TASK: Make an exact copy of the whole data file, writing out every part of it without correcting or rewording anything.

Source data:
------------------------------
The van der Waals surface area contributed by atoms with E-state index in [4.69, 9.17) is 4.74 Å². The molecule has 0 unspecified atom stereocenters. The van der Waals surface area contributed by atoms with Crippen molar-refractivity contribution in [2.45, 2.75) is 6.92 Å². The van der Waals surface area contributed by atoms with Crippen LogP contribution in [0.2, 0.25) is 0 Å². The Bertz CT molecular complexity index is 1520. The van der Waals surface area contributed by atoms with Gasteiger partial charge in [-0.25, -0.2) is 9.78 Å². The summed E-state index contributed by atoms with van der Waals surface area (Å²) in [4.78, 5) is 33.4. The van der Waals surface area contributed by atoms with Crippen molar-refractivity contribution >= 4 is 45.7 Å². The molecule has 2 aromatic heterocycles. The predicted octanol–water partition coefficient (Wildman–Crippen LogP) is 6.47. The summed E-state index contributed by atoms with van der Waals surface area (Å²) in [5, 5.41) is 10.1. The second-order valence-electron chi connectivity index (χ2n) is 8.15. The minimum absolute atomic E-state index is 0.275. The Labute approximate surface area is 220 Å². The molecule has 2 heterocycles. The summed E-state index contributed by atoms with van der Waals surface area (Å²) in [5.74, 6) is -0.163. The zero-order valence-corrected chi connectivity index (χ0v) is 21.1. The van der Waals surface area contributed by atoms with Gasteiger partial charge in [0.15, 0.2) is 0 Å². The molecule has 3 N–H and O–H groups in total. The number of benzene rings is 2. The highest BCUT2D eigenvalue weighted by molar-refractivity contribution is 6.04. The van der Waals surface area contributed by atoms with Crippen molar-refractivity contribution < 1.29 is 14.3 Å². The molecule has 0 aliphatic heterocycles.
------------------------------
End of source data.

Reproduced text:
The van der Waals surface area contributed by atoms with E-state index in [4.69, 9.17) is 4.74 Å². The molecule has 0 unspecified atom stereocenters. The van der Waals surface area contributed by atoms with Crippen molar-refractivity contribution in [2.45, 2.75) is 6.92 Å². The van der Waals surface area contributed by atoms with Crippen LogP contribution in [0.2, 0.25) is 0 Å². The Bertz CT molecular complexity index is 1520. The van der Waals surface area contributed by atoms with Gasteiger partial charge in [-0.25, -0.2) is 9.78 Å². The summed E-state index contributed by atoms with van der Waals surface area (Å²) in [4.78, 5) is 33.4. The van der Waals surface area contributed by atoms with Crippen molar-refractivity contribution >= 4 is 45.7 Å². The molecule has 2 aromatic heterocycles. The predicted octanol–water partition coefficient (Wildman–Crippen LogP) is 6.47. The summed E-state index contributed by atoms with van der Waals surface area (Å²) in [5, 5.41) is 10.1. The second-order valence-electron chi connectivity index (χ2n) is 8.15. The minimum absolute atomic E-state index is 0.275. The Labute approximate surface area is 220 Å². The molecule has 2 heterocycles. The summed E-state index contributed by atoms with van der Waals surface area (Å²) in [5.74, 6) is -0.163. The zero-order valence-corrected chi connectivity index (χ0v) is 21.1. The van der Waals surface area contributed by atoms with Gasteiger partial charge in [0.15, 0.2) is 0 Å². The molecule has 3 N–H and O–H groups in total. The number of benzene rings is 2. The highest BCUT2D eigenvalue weighted by molar-refractivity contribution is 6.04. The van der Waals surface area contributed by atoms with Crippen molar-refractivity contribution < 1.29 is 14.3 Å². The molecule has 0 aliphatic heterocycles.